Thus, in my new novel, What’s Left, having her great-grandparents be one-half of the quartet that founds her family in the New World makes perfect sense. I like being referring to them as brothers/brothers-in-law and sisters/sisters-in-law. It does make for an especially close family.

Having them break so completely with the Old World is another matter altogether, though I’ve heard their argument told by descendants of other immigrant families.

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I can’t imagine What’s Left, my new novel, without her aunt Pia – short for Olympia. She’s one of the characters created especially for this book, unlike the ones we inherited from the end of my first published novel, and she emerges as a parallel to Cassia’s father. At key points, they work together as a sharp creative team in the transformation of the family restaurant and its holdings.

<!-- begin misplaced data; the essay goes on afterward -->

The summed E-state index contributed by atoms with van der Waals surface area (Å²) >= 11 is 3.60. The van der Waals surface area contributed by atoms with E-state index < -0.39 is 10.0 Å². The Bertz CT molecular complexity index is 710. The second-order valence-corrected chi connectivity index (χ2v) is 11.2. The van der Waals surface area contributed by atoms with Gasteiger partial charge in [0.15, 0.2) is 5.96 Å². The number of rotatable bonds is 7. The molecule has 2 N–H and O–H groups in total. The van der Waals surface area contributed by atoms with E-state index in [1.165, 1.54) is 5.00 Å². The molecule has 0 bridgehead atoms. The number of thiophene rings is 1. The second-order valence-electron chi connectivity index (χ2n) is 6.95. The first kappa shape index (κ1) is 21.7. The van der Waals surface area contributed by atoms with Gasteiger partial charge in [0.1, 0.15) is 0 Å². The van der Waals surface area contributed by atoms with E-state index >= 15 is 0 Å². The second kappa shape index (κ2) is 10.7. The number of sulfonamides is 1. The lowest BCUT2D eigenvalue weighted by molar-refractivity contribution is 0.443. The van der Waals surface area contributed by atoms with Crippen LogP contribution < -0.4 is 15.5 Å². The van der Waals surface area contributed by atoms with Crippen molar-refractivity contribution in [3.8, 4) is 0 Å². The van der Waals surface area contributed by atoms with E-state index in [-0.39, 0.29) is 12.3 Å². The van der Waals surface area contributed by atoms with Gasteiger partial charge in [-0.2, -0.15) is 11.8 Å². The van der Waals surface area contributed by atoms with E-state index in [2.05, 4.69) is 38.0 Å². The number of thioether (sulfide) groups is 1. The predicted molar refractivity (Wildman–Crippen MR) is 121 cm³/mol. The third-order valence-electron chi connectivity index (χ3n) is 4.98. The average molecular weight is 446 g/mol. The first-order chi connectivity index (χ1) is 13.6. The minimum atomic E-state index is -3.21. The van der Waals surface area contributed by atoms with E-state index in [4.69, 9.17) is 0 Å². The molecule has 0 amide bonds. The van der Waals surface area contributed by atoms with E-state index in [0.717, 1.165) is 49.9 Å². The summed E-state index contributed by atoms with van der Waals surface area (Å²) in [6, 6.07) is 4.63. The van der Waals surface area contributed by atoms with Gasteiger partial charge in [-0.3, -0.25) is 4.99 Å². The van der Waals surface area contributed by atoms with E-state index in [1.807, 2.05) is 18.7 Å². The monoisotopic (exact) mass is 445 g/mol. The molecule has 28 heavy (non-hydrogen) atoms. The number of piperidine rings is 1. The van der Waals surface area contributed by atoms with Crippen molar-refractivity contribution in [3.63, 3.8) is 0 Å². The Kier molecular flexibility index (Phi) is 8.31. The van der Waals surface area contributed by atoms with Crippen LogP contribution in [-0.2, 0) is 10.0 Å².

If anyone could pose a romantic rival to Cassia’s mother-to-be, wouldn’t it be Pia?

She’s the flower child, the hippie chick, and then the earth mother – the height of femininity, from one of his perspectives. She also reintroduces Cassia’s family to its ethnic culture, especially the concept of kefi, or living with gusto (and much more). She’s the one the children naturally turn to for comfort or playful. And she has style to spare.

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When her uncle Dimitri turns to an astrological chart as support for his sales pitch to her father-to-be, this passage was included in an early version of my new novel, What’s Left.